Ford Motors showed a lot of new innovations and shared a number of forward-leaning experiments that revolves around smart mobility during the first Consumer Electronics Show Asia here in Shanghai, China.
Ford is perhaps the most active automotive company that heavily invests in technology, power efficiency and everything else that involves mobility.
Among its most prominent development is the Ford Sync which is rolled out in all Ford cars globally. The Sync 2.0 will be available together with the Everest when it is released in the Philippines next quarter.
The goal of Ford Sync is ease and safety — hands on the wheel and eyes on the road. As such, Sync allows the driver to interact with the car’s system with minimal distraction on four major interactions — navigation, communication, entertainment and climate control.
Sync can also interface your smartphone or tablet via Bluetooth so you don’t have to be distracted while driving. Basic functions such as receiving/making calls, reading SMS and sending canned messages, music playback are all seemlessly incorporated into the system to give the driver a hands-free interaction.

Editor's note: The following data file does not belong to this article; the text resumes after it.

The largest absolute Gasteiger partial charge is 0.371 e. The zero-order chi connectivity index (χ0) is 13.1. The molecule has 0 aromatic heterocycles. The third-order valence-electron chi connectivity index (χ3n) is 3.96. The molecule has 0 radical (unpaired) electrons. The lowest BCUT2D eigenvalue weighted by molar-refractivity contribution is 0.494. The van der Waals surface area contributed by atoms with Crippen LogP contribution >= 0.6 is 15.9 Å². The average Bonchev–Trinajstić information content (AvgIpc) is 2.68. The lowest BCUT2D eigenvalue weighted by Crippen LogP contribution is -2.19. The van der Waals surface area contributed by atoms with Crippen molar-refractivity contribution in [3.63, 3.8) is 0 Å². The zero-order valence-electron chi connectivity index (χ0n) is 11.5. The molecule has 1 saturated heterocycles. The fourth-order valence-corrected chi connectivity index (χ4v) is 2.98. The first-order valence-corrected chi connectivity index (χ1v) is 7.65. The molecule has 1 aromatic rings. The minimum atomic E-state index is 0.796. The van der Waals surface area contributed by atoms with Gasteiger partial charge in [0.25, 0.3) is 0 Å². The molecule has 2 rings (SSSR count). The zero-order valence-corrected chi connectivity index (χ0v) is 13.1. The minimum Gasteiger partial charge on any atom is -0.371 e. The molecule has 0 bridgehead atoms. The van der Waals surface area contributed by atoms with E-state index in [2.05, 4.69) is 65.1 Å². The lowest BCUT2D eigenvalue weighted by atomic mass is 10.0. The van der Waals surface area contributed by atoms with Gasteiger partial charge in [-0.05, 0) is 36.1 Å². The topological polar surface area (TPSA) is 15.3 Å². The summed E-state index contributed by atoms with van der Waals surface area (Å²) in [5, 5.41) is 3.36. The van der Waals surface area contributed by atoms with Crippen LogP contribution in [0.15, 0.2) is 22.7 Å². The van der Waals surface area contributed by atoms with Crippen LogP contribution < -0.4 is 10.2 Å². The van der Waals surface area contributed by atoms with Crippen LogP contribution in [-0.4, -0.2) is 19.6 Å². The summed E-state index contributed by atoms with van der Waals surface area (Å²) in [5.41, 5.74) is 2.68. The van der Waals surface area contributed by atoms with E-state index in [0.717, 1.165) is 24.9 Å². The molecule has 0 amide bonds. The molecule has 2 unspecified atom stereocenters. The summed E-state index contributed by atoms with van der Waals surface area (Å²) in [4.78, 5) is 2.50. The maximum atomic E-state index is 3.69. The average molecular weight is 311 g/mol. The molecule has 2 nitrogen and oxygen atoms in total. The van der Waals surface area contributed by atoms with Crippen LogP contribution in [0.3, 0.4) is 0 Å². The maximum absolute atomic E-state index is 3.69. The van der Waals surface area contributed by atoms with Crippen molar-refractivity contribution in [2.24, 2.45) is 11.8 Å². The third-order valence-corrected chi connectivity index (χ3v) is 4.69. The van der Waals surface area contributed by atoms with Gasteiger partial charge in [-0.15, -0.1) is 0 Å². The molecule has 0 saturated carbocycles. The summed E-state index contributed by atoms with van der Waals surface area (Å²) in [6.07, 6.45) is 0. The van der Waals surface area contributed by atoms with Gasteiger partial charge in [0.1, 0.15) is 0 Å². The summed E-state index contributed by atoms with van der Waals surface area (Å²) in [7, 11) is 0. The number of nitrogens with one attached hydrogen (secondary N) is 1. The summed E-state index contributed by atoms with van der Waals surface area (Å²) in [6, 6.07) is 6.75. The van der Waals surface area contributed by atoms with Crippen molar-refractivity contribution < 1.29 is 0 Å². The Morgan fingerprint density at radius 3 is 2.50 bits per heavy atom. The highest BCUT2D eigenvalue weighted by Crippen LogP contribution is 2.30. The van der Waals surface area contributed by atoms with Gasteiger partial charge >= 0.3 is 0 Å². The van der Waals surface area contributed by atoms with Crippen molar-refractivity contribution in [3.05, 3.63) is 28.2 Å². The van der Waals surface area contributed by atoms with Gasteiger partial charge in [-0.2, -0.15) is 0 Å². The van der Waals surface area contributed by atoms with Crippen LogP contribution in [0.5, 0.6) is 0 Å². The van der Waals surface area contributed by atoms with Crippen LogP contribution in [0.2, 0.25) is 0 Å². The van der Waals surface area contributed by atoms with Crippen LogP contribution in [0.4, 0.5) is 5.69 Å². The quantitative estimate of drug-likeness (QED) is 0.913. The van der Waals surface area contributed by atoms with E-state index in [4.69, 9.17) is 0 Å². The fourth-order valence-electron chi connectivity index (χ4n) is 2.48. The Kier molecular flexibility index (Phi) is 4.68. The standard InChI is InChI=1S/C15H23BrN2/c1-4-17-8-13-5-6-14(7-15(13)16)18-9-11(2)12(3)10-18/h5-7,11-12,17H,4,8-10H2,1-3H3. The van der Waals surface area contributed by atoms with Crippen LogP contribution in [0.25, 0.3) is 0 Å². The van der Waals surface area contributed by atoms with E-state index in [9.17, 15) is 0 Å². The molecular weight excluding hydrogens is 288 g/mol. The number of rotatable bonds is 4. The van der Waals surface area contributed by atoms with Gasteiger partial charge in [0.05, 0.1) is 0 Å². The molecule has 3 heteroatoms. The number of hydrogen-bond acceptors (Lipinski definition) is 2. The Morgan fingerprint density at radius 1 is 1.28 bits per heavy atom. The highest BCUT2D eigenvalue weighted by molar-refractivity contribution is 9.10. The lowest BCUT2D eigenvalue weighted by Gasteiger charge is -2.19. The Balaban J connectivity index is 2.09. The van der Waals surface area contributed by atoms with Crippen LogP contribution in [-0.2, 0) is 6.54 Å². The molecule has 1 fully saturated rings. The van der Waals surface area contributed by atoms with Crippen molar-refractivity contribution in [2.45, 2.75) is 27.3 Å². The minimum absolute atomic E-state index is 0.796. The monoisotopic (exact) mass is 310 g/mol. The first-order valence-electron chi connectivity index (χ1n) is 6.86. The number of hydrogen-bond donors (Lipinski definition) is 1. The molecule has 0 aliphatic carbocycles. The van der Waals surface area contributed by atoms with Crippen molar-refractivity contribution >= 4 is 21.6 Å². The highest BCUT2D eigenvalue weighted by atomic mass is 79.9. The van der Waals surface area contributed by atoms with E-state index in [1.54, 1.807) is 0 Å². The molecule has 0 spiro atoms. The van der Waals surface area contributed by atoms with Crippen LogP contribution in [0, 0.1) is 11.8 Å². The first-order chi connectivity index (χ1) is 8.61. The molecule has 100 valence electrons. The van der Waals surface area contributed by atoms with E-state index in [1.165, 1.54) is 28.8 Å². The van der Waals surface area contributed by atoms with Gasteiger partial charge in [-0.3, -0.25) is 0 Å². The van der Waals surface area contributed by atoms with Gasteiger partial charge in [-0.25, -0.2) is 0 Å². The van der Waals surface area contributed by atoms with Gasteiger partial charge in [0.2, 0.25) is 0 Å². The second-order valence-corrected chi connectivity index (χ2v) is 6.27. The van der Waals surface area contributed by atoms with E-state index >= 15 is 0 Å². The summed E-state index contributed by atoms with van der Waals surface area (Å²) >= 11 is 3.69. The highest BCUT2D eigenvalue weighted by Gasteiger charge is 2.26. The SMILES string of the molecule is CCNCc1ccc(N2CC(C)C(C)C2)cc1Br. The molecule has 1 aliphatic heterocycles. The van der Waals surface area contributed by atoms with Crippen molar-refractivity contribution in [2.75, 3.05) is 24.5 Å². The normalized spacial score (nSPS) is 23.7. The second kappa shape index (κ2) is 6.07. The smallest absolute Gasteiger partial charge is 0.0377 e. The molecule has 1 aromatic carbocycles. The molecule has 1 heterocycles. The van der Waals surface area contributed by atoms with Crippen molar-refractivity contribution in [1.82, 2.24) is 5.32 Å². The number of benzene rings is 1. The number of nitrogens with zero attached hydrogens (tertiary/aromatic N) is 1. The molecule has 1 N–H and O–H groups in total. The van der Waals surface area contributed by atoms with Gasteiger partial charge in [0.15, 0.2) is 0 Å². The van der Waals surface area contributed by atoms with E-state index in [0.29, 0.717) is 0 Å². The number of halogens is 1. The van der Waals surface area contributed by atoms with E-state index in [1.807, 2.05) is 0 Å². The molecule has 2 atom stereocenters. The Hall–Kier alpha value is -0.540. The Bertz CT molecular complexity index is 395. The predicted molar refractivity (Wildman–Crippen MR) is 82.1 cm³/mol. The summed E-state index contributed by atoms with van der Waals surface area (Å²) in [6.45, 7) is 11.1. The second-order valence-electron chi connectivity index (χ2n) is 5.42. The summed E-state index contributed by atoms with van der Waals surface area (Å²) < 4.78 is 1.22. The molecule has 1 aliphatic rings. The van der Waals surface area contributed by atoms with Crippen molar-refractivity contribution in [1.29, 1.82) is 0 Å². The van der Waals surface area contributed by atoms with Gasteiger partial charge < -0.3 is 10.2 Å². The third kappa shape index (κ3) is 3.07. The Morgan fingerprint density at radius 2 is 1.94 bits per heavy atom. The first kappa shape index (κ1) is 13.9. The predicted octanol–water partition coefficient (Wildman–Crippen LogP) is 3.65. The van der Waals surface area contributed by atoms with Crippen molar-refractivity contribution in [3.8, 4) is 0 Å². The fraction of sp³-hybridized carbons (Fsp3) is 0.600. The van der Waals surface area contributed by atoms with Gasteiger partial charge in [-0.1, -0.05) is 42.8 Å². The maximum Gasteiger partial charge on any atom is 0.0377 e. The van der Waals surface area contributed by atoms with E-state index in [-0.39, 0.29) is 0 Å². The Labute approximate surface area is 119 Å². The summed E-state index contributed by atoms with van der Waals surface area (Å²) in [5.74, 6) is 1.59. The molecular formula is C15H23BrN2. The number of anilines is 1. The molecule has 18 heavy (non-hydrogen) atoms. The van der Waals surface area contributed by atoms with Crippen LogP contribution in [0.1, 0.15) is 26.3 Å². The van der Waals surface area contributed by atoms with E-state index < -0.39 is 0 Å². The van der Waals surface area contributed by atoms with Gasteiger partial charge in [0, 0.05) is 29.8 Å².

Ford also showed us what they’re doing for the next Sync 3.0 that is more streamlined and a revamped user interface with support for AppLink.
An ongoing experiment that Ford is doing in Atlanta in partnership with Georgia Institute of Technology is Parking Spotter.
This experiment uses existing sonar and radar technology already available on Ford vehicles to map parking information. At speeds of less than 15 kmph, vehicles participating in the experiment act as roving probes and map open parking spots. This information is then uploaded to a cloud-based location, which drivers can access if they’re looking for a place to park.
The Remote Repositioning experiment has outfitted a golf cart owned by the Georgia Institute of Technology – Ford’s partner on the experiment – with technology that allows them to be driven remotely, via a LTE streaming connection.
“Once equipped with the technology, the golf cart can be driven from a station that’s pretty similar to what you might find at a video arcade,” said Buczkowski. “There are some very exciting possibilities here, from improving car-sharing efficiency to simply allowing drivers to stay dry in bad weather.”
Another business model that Ford is looking into is the car-sharing service called Go!Drive. Already on its second phase, this City Driving On-Demand mobility experiment is an exploration into car-sharing solutions which was announced earlier this year as part of Ford Smart Mobility – and invite 2,000 members of the public to experience the car-sharing service. The consumer-facing service will offer members access to 50 Ford vehicles available at 20 convenient locations around London.
Ford’s booth at the exhibition hall of CES Asia featured the upcoming Sync 3.0, a virtual reality driving experience with Sync 2.0 using Oculus and an up close encounter with the Ford GT supercar.